Atlantics first look: Mati Diop’s paranormal take on the migration crisis

The Senegalese filmmaker’s feature debut blends the supernatural into an uneven but tenderly ethereal tale of injustice, exodus and abandonment in a dystopian modern-day Dakar.

Beth Webb

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Traore as Souleiman and Mame Bienta Sane as Ada in Atlantics (Atlantique)

Traore as Souleiman and Mame Bienta Sane as Ada in Atlantics (Atlantique)

Though all at once a forbidden love story, a piece of science-fiction and a brittle account of illegal migration, Atlantics is above everything a vastly enterprising piece of storytelling from Senegalese actor and filmmaker Mati Diop.

Based loosely on her 2009 short film Atlantiques – a static and simple documentary about a band of male friends who embark on a life-threatening boat crossing – Diop’s feature debut begins on a construction site at the base of a majestic glass hotel in Dakar. The men who have exhausted themselves building a world that they could never afford to live in are owed three months’ wages, and have reached a point of despair. Among them is Souleiman (Traore), a strong-jawed and solemn young worker who finds solace in his affair with a local girl, Ada (Mame Bineta Sane), who is betrothed to the scion of a far wealthier family.

Diop is efficient with her pacing and deals the film’s big blow early: that Souleiman and his friends have secretly boarded a boat to Spain in pursuit of a better life. The news is broken in a modest shorefront nightclub, where the sisters and girlfriends of the boys (Ada among them) have arrived in their skin-tight finery to drink and dance. Diegetic lighting is used to excellent effect here, as the disco lights fall on the girls’ crestfallen faces, which Diop juxtaposes against shots of boys’ empty bedrooms, where bottles of aftershave and CD players have been hastily abandoned.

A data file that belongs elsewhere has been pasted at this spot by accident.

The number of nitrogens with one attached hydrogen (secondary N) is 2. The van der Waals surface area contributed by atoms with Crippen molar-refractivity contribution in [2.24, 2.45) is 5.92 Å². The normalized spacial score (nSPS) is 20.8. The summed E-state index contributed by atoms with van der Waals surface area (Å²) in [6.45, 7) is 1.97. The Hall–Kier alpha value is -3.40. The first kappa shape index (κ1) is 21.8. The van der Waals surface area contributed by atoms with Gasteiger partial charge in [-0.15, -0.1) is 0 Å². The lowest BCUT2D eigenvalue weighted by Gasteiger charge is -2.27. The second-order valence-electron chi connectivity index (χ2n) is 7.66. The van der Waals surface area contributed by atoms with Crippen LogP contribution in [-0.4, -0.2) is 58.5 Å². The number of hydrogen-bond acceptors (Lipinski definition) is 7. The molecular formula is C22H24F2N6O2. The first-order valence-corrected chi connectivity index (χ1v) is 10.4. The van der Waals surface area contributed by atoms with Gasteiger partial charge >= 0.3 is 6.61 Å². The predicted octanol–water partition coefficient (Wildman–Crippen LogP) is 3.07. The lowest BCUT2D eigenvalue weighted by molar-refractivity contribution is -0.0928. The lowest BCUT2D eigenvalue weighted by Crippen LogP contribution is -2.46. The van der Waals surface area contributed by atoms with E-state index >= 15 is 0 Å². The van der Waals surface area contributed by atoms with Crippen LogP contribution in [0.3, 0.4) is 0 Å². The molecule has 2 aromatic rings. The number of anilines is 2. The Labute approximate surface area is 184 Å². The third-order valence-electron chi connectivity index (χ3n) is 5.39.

Mame Bienta Sane as Ada

Mame Bienta Sane as Ada

From here Atlantique splinters into sub-narratives, of which only some will stick. Ada marries her wealthy suitor, and a fire at their wedding prompts a criminal investigation headed by an unnecessarily cruel detective. Meanwhile Ada’s friends full prey to mysterious forces, and with scorched-white eyes and bare feet wander out into the night to seek justice for their missing men.

The latter is by far the most compelling element of the film, and an extraordinary accomplishment from Diop, as she shuns the political context of migration in favour of something otherworldly and infinitely more guttural, projected from the faces of those that have been left behind. Her story is nurtured through the luminous cinematography of Claire Mathon, who skilfully captures the sweltering oppression of Dakar by day and the neon-tinged supernatural elements of the film by night. Senegalese composer Fatima Al Qadiri in turn uses floating synth melodies to pull the topical issues at hand into a dystopian realm all of its own.

Regardless of Atlantics’ occasionally under-formed ideas, this is a deeply intuitive venture into feature-length filmmaking for Diop. Her shorter work has always showed artistic promise and a strong sense of tenderness – from the bristling queer love story in Snow Cannon to the jungle-set surrealism of Big In Vietnam. Atlantics will hold your curiosity at the very least. At its best, this film will haunt you with a chilling paranormal reframing of a global crisis that is completely disarming and yet still enchanting.


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